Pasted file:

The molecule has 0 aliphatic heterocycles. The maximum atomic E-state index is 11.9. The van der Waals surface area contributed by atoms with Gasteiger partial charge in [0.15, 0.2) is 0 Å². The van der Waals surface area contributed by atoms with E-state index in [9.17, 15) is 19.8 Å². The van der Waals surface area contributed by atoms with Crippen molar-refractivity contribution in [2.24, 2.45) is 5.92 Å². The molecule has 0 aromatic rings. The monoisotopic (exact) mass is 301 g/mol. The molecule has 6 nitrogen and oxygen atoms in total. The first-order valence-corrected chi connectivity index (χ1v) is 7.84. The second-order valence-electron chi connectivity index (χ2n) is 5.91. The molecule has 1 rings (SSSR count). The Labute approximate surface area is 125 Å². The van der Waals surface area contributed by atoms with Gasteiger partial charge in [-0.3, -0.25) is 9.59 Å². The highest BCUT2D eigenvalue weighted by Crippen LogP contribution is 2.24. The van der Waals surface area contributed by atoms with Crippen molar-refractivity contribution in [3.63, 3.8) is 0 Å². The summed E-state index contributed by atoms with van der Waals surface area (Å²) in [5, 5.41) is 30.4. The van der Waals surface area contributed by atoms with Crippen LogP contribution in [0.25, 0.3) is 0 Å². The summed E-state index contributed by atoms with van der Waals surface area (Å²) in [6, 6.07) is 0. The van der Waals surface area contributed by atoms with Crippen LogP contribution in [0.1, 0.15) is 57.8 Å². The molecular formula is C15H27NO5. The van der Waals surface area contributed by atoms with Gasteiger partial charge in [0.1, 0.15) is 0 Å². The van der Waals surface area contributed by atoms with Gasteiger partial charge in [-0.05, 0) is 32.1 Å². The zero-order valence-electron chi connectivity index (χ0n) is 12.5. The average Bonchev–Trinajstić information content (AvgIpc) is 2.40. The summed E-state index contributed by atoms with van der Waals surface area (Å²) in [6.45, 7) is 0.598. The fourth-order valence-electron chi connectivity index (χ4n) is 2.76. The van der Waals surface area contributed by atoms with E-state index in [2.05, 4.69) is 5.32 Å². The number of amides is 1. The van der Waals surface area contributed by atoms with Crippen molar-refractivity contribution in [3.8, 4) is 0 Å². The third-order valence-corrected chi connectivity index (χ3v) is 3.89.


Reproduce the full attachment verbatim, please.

The molecule has 0 aliphatic heterocycles. The maximum atomic E-state index is 11.9. The van der Waals surface area contributed by atoms with Gasteiger partial charge in [0.15, 0.2) is 0 Å². The van der Waals surface area contributed by atoms with E-state index in [9.17, 15) is 19.8 Å². The van der Waals surface area contributed by atoms with Crippen molar-refractivity contribution in [2.24, 2.45) is 5.92 Å². The molecule has 0 aromatic rings. The monoisotopic (exact) mass is 301 g/mol. The molecule has 6 nitrogen and oxygen atoms in total. The first-order valence-corrected chi connectivity index (χ1v) is 7.84. The second-order valence-electron chi connectivity index (χ2n) is 5.91. The molecule has 1 rings (SSSR count). The Labute approximate surface area is 125 Å². The van der Waals surface area contributed by atoms with Gasteiger partial charge in [-0.3, -0.25) is 9.59 Å². The highest BCUT2D eigenvalue weighted by Crippen LogP contribution is 2.24. The van der Waals surface area contributed by atoms with Crippen molar-refractivity contribution in [3.63, 3.8) is 0 Å². The summed E-state index contributed by atoms with van der Waals surface area (Å²) in [5, 5.41) is 30.4. The van der Waals surface area contributed by atoms with Crippen LogP contribution in [0.25, 0.3) is 0 Å². The summed E-state index contributed by atoms with van der Waals surface area (Å²) in [6, 6.07) is 0. The van der Waals surface area contributed by atoms with Crippen LogP contribution in [0.1, 0.15) is 57.8 Å². The molecular formula is C15H27NO5. The van der Waals surface area contributed by atoms with Gasteiger partial charge in [0.1, 0.15) is 0 Å². The van der Waals surface area contributed by atoms with Gasteiger partial charge in [-0.05, 0) is 32.1 Å². The zero-order valence-electron chi connectivity index (χ0n) is 12.5. The average Bonchev–Trinajstić information content (AvgIpc) is 2.40. The summed E-state index contributed by atoms with van der Waals surface area (Å²) in [6.45, 7) is 0.598. The fourth-order valence-electron chi connectivity index (χ4n) is 2.76. The van der Waals surface area contributed by atoms with E-state index in [2.05, 4.69) is 5.32 Å². The number of amides is 1. The van der Waals surface area contributed by atoms with Crippen molar-refractivity contribution in [3.8, 4) is 0 Å². The third-order valence-corrected chi connectivity index (χ3v) is 3.89.